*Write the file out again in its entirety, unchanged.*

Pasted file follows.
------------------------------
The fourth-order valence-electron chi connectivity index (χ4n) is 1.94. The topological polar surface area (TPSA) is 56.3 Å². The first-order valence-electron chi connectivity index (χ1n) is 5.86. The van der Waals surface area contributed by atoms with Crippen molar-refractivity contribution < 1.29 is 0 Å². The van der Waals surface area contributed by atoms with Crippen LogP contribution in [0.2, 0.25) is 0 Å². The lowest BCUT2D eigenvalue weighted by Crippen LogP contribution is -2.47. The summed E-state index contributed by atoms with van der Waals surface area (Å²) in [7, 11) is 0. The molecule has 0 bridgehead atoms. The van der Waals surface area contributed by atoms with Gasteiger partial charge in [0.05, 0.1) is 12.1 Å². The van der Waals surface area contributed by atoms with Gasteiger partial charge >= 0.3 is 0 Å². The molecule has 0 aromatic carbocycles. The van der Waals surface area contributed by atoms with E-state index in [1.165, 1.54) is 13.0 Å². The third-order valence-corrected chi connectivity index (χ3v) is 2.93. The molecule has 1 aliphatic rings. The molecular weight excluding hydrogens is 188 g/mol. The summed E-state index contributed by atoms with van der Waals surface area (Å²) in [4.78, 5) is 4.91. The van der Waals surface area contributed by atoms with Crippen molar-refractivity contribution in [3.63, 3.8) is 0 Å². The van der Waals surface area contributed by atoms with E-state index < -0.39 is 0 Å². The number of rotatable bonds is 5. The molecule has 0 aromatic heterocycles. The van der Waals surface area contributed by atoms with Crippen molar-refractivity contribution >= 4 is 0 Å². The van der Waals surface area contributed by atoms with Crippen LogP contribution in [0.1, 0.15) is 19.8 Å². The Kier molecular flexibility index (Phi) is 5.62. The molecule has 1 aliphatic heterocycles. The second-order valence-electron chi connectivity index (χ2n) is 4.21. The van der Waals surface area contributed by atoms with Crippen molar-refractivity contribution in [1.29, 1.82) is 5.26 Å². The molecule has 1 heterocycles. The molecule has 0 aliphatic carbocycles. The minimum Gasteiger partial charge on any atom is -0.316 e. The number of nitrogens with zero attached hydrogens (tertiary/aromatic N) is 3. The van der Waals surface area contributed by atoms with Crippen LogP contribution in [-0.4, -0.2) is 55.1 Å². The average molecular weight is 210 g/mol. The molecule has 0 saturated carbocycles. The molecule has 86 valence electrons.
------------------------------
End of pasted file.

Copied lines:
The fourth-order valence-electron chi connectivity index (χ4n) is 1.94. The topological polar surface area (TPSA) is 56.3 Å². The first-order valence-electron chi connectivity index (χ1n) is 5.86. The van der Waals surface area contributed by atoms with Crippen molar-refractivity contribution < 1.29 is 0 Å². The van der Waals surface area contributed by atoms with Crippen LogP contribution in [0.2, 0.25) is 0 Å². The lowest BCUT2D eigenvalue weighted by Crippen LogP contribution is -2.47. The summed E-state index contributed by atoms with van der Waals surface area (Å²) in [7, 11) is 0. The molecule has 0 bridgehead atoms. The van der Waals surface area contributed by atoms with Gasteiger partial charge in [0.05, 0.1) is 12.1 Å². The van der Waals surface area contributed by atoms with Gasteiger partial charge >= 0.3 is 0 Å². The molecule has 0 aromatic carbocycles. The van der Waals surface area contributed by atoms with E-state index in [1.165, 1.54) is 13.0 Å². The third-order valence-corrected chi connectivity index (χ3v) is 2.93. The molecule has 1 aliphatic rings. The molecular weight excluding hydrogens is 188 g/mol. The summed E-state index contributed by atoms with van der Waals surface area (Å²) in [4.78, 5) is 4.91. The van der Waals surface area contributed by atoms with Crippen molar-refractivity contribution in [3.63, 3.8) is 0 Å². The van der Waals surface area contributed by atoms with E-state index < -0.39 is 0 Å². The number of rotatable bonds is 5. The molecule has 0 aromatic heterocycles. The van der Waals surface area contributed by atoms with Crippen molar-refractivity contribution >= 4 is 0 Å². The van der Waals surface area contributed by atoms with Crippen LogP contribution in [0.1, 0.15) is 19.8 Å². The Kier molecular flexibility index (Phi) is 5.62. The molecule has 1 aliphatic heterocycles. The second-order valence-electron chi connectivity index (χ2n) is 4.21. The van der Waals surface area contributed by atoms with Crippen molar-refractivity contribution in [1.29, 1.82) is 5.26 Å². The molecule has 1 heterocycles. The molecule has 0 aliphatic carbocycles. The minimum Gasteiger partial charge on any atom is -0.316 e. The number of nitrogens with zero attached hydrogens (tertiary/aromatic N) is 3. The van der Waals surface area contributed by atoms with Crippen LogP contribution in [-0.4, -0.2) is 55.1 Å². The average molecular weight is 210 g/mol. The molecule has 0 saturated carbocycles. The molecule has 86 valence electrons.